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Clin J Am Soc Nephrol. 2008 May;3(3):752-8. doi: 10.2215/CJN.04651107. Epub 2008 Mar 5.

Multidrug-resistant gram-negative bacteria among patients who require chronic hemodialysis.

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  • 1Beth Israel Deaconess Medical Center, Harvard Medical School, Boston, MA 02215, USA.

Abstract

BACKGROUND AND OBJECTIVES:

Multidrug-resistant gram-negative bacteria are rapidly spreading throughout the world. The epidemiology of multidrug-resistant gram-negative bacteria in patients who require chronic hemodialysis has not been previously studied.

DESIGN, SETTING, PARTICIPANTS, & MEASUREMENTS:

A prospective cohort study of an outpatient hemodialysis unit was conducted. Serial surveillance cultures for multidrug-resistant gram-negative bacteria, vancomycin-resistant enterococci, and methicillin-resistant Staphylococcus aureus were collected from patients who were undergoing chronic hemodialysis.

RESULTS:

Nineteen (28%) of the 67 enrolled patients were colonized with one or more antimicrobial-resistant bacteria at study enrollment. Eleven (16%), nine (13%), and three (5%) patients were colonized with multidrug-resistant gram-negative bacteria, vancomycin-resistant enterococci, and methicillin-resistant Staphylococcus aureus, respectively. Independent risk factors associated with harboring multidrug-resistant gram-negative bacteria at enrollment were residence in a long-term care facility and antibiotic exposure for > or = 7 d in the previous 3 mo. Twenty-two (40%) of 55 patients who had follow-up cultures acquired at least one antimicrobial-resistant bacterium. A total of 20, 15, and 13% of patients acquired multidrug-resistant gram-negative bacteria, vancomycin-resistant enterococci, and methicillin-resistant Staphylococcus aureus, respectively. Antibiotic exposure was the only independent risk factor for multidrug-resistant gram-negative bacteria acquisition. Endogenous multidrug-resistant gram-negative bacteria acquisition was detected among 69% of acquired multidrug-resistant gram-negative bacterial strains.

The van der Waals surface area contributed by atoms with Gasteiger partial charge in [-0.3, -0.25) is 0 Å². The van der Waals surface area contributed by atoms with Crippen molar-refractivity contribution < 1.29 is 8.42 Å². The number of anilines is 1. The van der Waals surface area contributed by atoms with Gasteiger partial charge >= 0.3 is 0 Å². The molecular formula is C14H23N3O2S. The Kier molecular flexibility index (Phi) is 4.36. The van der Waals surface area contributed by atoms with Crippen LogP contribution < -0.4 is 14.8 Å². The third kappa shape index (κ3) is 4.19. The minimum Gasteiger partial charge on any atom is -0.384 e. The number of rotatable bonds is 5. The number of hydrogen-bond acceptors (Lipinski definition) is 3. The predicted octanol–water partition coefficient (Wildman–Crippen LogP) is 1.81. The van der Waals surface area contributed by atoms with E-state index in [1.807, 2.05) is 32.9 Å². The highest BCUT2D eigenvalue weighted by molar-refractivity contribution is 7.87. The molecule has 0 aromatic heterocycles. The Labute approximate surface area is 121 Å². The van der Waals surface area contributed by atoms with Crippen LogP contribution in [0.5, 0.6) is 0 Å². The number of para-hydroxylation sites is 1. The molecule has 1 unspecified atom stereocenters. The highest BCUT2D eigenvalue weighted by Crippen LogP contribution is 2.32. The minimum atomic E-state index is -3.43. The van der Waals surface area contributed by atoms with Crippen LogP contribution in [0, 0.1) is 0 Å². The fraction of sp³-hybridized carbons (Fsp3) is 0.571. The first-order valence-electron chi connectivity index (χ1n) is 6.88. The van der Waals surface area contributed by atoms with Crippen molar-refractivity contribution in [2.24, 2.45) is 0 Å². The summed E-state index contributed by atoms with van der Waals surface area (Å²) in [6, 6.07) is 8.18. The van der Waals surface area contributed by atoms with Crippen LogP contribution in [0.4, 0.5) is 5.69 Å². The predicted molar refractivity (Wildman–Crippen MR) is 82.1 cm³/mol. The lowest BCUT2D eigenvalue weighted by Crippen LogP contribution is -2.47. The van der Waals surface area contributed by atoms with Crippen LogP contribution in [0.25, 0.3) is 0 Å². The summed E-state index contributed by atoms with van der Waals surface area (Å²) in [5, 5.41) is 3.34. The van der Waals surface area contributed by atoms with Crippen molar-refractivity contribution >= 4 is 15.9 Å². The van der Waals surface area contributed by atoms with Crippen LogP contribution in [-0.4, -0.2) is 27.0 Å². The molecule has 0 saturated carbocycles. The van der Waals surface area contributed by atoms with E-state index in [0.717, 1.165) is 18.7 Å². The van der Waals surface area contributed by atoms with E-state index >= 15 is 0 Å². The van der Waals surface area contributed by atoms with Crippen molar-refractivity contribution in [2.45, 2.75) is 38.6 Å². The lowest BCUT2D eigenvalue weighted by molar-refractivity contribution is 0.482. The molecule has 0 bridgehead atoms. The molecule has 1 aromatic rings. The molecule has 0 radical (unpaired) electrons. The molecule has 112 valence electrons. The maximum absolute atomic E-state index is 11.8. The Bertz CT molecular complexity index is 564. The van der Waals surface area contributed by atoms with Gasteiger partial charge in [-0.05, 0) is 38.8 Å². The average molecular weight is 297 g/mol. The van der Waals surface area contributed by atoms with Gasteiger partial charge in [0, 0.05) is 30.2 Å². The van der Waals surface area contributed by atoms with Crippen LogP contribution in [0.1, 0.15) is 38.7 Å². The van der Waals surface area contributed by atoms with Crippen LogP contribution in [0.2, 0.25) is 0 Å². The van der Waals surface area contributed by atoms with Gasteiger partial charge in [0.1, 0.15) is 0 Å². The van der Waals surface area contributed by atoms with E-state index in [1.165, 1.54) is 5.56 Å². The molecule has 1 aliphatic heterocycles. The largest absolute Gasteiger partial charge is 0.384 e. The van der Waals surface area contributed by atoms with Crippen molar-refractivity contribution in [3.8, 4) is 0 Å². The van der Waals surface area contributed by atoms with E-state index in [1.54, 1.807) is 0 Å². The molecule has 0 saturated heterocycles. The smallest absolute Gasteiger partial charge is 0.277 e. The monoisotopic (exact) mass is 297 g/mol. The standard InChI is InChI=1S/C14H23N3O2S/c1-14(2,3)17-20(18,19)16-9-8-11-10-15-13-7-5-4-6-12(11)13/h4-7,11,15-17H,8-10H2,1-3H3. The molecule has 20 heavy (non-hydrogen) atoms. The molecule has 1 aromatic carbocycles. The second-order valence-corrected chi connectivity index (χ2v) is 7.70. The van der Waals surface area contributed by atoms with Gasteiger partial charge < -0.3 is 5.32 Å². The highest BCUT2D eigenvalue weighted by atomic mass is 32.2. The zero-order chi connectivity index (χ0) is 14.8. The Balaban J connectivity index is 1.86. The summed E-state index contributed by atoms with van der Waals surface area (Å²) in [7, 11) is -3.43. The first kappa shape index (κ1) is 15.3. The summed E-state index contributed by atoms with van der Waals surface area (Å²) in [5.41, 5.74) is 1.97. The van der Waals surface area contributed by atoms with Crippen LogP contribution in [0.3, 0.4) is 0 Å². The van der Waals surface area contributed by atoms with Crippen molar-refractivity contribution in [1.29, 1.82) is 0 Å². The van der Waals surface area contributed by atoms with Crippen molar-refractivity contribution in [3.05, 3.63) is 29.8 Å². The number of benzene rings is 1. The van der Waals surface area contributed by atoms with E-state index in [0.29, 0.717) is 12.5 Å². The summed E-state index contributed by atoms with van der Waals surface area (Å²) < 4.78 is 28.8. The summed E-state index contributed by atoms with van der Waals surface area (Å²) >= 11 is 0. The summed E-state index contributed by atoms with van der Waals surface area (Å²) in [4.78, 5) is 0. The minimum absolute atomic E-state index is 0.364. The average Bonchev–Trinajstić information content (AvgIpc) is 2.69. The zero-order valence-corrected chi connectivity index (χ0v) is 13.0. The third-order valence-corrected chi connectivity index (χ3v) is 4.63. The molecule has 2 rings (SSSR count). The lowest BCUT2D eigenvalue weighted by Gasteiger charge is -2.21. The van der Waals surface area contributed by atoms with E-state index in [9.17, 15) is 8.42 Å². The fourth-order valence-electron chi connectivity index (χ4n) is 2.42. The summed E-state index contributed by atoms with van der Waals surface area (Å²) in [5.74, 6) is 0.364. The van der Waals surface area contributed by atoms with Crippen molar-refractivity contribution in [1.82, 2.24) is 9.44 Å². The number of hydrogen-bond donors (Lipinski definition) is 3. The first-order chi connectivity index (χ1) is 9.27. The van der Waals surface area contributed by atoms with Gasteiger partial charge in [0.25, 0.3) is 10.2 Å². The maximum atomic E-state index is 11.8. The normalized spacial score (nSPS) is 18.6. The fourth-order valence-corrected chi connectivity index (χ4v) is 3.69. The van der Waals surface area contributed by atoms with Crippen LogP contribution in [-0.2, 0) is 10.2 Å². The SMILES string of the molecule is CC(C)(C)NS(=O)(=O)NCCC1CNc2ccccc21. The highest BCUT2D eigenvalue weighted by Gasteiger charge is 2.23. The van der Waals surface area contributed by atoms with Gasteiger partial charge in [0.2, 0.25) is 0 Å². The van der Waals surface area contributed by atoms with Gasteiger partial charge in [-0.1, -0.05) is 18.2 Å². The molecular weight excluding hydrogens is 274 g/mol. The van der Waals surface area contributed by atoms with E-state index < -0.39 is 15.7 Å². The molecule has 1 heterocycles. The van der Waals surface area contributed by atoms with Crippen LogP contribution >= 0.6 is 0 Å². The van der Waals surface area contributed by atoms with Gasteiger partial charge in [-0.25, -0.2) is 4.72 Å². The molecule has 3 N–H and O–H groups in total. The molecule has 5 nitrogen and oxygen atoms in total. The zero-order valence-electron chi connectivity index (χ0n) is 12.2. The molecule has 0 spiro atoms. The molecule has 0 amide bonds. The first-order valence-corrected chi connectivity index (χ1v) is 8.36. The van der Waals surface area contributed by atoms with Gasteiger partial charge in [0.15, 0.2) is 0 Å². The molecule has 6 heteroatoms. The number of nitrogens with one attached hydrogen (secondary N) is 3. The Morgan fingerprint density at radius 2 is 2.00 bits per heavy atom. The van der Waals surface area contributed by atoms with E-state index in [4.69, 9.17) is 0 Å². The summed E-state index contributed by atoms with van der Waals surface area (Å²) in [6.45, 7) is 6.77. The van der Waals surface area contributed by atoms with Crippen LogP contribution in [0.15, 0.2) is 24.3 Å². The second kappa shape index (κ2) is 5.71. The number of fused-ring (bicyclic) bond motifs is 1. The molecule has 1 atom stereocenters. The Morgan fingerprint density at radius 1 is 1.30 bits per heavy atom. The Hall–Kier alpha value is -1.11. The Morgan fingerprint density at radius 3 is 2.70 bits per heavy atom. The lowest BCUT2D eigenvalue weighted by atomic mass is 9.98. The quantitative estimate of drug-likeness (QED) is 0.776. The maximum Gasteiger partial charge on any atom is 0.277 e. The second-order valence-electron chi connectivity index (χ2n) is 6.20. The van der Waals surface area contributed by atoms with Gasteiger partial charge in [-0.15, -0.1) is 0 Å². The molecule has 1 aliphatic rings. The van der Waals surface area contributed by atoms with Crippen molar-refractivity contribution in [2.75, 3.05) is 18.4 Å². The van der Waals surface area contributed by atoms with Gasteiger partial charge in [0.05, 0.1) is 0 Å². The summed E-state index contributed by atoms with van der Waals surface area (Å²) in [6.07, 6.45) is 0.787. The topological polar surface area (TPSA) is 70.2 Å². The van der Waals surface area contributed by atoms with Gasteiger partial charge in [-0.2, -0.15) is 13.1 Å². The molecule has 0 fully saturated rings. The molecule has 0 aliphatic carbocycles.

CONCLUSIONS:

The prevalence and acquisition of multidrug-resistant gram-negative bacteria surpassed that of vancomycin-resistant enterococci and methicillin-resistant Staphylococcus aureus. Endogenous acquisition, as opposed to patient-to-patient spread, was the predominant mechanism of acquisition. Residence in a long-term care facility and antibiotic exposure may be important factors promoting the spread of multidrug-resistant gram-negative bacteria among this patient population.

PMID:
18322047
PMCID:
PMC2386713
DOI:
10.2215/CJN.04651107
[PubMed - indexed for MEDLINE]
Free PMC Article
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